NEW ZEALAND SYMPHONY ORCHESTRA presents FREDDY KEMPF PLAYS GERSHWIN
GERSHWIN – Second Rhapsody for Piano and Orchestra / BERNSTEIN – Prelude, Fugue and Riffs
GERSHWIN – I Got Rhythm Variations / An American in Paris / SHOSTAKOVICH – Tahiti Trot
GERSHWIN – Rhapsody in Blue (orch. Grofe)
Freddy Kempf (piano)
Matthew Coorey (conductor)
New Zealand Symphony Orchestra
Michael Fowler Centre, Wellington
Friday, 7th December, 2012
A splendid program, expertly delivered, with the qualification that, to my mind pianist Freddy Kempf’s playing was notable more for poetry and introspection than glint and incisiveness, particularly in the “Rhapsody in Blue”. There were places where I wanted the piano to assert itself to a greater, somewhat brasher extent, particularly as the orchestra, under the energetic direction of Australian conductor Matthew Coorey, was “playing-out” in the best American style.
As with the players’ response a couple of months ago to Miguel Harth-Bedoya’s direction of Bernstein’s West Side Story Dances, here was a kind of untramelled spirit unleashed which took to the music with a will and realized much of its essential energetic joie de vivre. This came across most consistently throughout a vividly-projected rendition of An American in Paris – I wanted the motor horns at the beginning to “honk” more stridently, though it became obvious as the performance unfolded that the conductor was purposely “terracing” the score’s more overtly vulgar aspects to telling overall effect.
It seemed to me that any orchestra that could whole-heartedly “swing” certain music along in such a way that the NZSO players could and did on this occasion (as happened also with the Bernstein work I’ve mentioned) would be capable of bringing those same energetic, colourful and expressive qualities to any music it cared to play. Under Matthew Coory’s direction, the music’s story of the homesick traveller struggling to regain his emotional equilibrium in a foreign land, and eventually making the connections he needed, was here, by turns, excitingly and touchingly recounted, enabling the work to “tell” as the masterpiece it is.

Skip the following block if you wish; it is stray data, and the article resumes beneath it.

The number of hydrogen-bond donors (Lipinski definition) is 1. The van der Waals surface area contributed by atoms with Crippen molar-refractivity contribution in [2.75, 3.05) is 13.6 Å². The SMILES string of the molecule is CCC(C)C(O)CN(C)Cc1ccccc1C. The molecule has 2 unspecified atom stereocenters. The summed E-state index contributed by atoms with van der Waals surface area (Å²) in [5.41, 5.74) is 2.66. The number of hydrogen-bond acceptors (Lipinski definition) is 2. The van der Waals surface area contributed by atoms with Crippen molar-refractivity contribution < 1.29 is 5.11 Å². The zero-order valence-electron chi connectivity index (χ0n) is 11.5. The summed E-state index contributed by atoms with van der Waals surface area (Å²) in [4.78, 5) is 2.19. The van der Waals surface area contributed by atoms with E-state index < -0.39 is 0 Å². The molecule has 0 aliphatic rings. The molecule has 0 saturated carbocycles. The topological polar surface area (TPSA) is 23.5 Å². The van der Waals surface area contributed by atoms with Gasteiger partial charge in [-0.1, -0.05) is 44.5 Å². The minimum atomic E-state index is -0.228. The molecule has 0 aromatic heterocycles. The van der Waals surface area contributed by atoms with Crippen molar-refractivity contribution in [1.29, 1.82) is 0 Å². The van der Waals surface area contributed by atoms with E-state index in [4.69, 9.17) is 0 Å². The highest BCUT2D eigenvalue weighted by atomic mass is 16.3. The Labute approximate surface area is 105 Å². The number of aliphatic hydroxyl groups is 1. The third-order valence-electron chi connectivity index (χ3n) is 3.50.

Of course the brass has to carry much of the music’s character via plenty of on-the-spot ensemble work and virtuoso individual playing – and the solos delivered by people such as trumpeter Michael Kirgan delivered spadefuls of brilliance and feeling (even the one or two mis-hit notes had plenty of style and élan!). Not to be completely overshadowed, both winds and strings contributed soulful solo and concerted passages, balancing the blues with the brashness of some of the energies, though horns, saxophone and even the tuba also had episodes whose sounds tugged at the heartstrings.
What was caught seemed to me to be the “rhythm of the times”, putting me in mind of memories of watching some of those 1930s American films with their amazing song-and-dance sequences. Obviously this spirit had world-wide repercussions, as evidenced by Shostakovich’s contribution to the evening’s entertainment, via his Tahiti Trot, which was nothing less than a thinly disguised orchestral setting of Vincent Youman’s Broadway hit Tea for Two, completed by the composer in 1928.